In order to have a vibrant presence, we need to have members sign up soon. If you are a member of NCA (or would like to join), simply contact NCA Membership Manager Justin Danowski at jdanowski[at]natcom[dot]org and let him know you’d like to join the PDD division.
Your formal membership in the division is vital to its success. The size of a division is directly proportional to the amount of activity it can schedule in the NCA conference agenda, so please sign up today!
In case you missed our previous post, we want to remind you again that Text, Talk, Act is back! This April and May, thousands of people, especially young people, will have a nationwide conversation on mental health and how to help a friend in need, and you should join!
Here’s how it works: Through text messaging, small groups will receive discussion questions to lead them through a conversation about mental health – how to take care of their own and how to help a friend in need. The conversation will last for about 45 minutes and all that’s needed is a smart phone and few people to participate.
The next two conversations for Text, Talk, Act will take place on Tuesday, April 14th (in collaboration with Active Minds’ Stress Less Week) and on Thursday, May 7th (in partnership with SAMHSA’s National Children’s Mental Health Awareness Day). We strongly encourage our NCDD members to consider signing up to organize a Text, Talk, Act event in your communities. We know these events are helping make a difference in the lives of young people across the country, and we want to support this innovative way to engage young people in dialogue!
Also don’t forget about the great contest where TTA participants can win $1,000 for their schools or organizations!
If you want to participate but can’t make either date, you can (more…)
We were inspired by this wonderful piece from NCDD supporting member Dr. Jacob Hess of All of Life and Political-Dialogue.com on a controversial but promising development in Utah legislation that was brokered by long-term intergroup dialogue. Jacob’s piece explores how dialogue between religious conservatives and LGBTQ advocates created unlikely collaborations, and it holds a lot of insight for us in our work. You can read Jacob’s article below or find the original here.
Did Something Really Good or Really Bad Just Happen in Utah?
Leaning back in his chair, Jim Dabakis – an openly gay state senator from Utah – quoted one columnist who recently called him a “quisling” for his efforts to explore potential common ground with Mormon legislators.
He added with a wry smile, “I’m not even sure what that word means…but it doesn’t sound good!” (He’s right! quisling = “a traitor who collaborates with an occupying enemy force.”)
Depending on your perspective, something emerged from Utah’s 2015 legislative session last week that is either a “landmark,” a “watershed moment” and even a “miracle” – or a bill variously called “pathetic,” “shameful” and “the baddest of bad ideas.”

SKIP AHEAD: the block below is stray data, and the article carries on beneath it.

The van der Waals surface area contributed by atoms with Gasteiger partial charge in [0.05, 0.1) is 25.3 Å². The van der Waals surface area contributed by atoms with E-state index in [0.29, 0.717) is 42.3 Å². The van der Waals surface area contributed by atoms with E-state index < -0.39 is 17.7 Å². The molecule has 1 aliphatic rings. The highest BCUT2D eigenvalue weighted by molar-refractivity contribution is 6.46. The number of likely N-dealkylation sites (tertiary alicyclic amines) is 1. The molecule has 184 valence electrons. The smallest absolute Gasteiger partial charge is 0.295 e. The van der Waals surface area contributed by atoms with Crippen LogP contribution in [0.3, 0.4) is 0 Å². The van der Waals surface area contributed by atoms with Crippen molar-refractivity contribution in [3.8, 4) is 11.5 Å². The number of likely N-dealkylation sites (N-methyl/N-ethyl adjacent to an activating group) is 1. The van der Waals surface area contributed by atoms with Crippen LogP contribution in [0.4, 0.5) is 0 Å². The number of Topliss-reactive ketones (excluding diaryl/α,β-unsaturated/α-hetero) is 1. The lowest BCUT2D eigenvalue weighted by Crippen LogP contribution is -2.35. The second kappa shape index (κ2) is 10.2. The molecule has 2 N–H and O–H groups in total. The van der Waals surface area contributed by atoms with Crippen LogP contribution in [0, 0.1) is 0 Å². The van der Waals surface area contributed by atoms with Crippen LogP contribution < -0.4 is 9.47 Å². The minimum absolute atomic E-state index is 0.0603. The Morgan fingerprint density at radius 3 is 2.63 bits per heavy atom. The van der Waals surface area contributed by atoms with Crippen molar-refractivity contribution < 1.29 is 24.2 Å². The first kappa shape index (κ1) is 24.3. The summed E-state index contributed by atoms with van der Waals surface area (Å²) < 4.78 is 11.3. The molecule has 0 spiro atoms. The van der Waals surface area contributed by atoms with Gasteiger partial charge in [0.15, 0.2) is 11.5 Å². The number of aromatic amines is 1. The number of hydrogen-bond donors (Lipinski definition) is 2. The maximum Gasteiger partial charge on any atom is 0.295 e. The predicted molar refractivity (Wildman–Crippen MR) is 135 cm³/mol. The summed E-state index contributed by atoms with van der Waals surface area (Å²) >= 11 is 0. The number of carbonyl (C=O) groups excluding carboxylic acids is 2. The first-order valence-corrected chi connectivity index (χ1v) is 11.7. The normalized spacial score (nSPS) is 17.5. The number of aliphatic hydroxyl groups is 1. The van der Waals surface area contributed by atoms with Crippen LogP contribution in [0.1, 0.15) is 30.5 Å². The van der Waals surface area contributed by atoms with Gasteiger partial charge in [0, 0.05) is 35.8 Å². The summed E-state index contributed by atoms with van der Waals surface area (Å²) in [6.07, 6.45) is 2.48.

Disagreements aside, almost everyone might agree on how surprising it was to see Jim Dabakis hugging a Mormon apostle, Tom Perry, at the bill’s signing ceremony. What’s up with that?!
After the extensive Mormon support of California’s Proposition 8 in 2008, relations between the LGBT community and the Church of Jesus Christ of Latter-day Saints were (more…)
NCDD’s Tech Tuesday events had a bit of a hiatus since the conference, but they’re back with a vengeance with the next several being firmed up as we speak. For April’s event, on Tuesday, April 7th, we’re pleased to feature Loomio, an open source app for group collaboration and decision-making that has been generating lots of buzz in the field.
Loomio emerged when activists from the Occupy movement teamed up with the social enterprise network Enspiral, realizing that they were using different approaches to work towards the same aim. Loomio provides an independent and neutral online space for complex discussion with lots of people at once. People can start a discussion, build agreement toward possible solutions, and ultimately come to a decision together for a course of action. Today, Loomio is used by people across the globe in a variety of settings to achieve better outcomes.
In this Tech Tuesday on April 7th (4-5pm Eastern/1-2pm Pacific), Loomio cooperative members Alanna Krause and Chelsea Robinson will join us to demonstrate the tool and share case studies of how it has been utilized. Participants will have the opportunity to see how Loomio works and ask questions. A brief video introducing the tool is below.
This FREE event will take place on Tuesday, April 7 from 4-5pm Eastern/ 1-2pm Pacific. Don’t miss out on the opportunity to experience this simple yet powerful tool – register today!
Tech Tuesdays are a series of learning events from NCDD focused on technology for engagement. These 1-hour events are designed to help dialogue and deliberation practitioners get a better sense of the online engagement landscape and how they can take advantage of the myriad opportunities available to them. You do not have to be a member of NCDD to participate in our Tech Tuesday learning events.
Climb towards new heights and seek out new vistas! The picturesque mountain scape of Banff Alberta Canada inspires a conference program that gives you opportunities to explore and elevate your facilitation knowledge and skills. The Conference theme is: Innovating, Promoting and Applying! Seeking New Facilitation Heights and Insights.
Innovating – learn about new trends, research, and creativity in facilitation
Promoting – communicate and market facilitation profession and services
Applying – learn, practice and improve facilitation skills
NOW is a great time to register for IAFNA 2015 in Banff to take advantage of current economical fees that increase the longer you wait. Your THREE general steps are: (more…)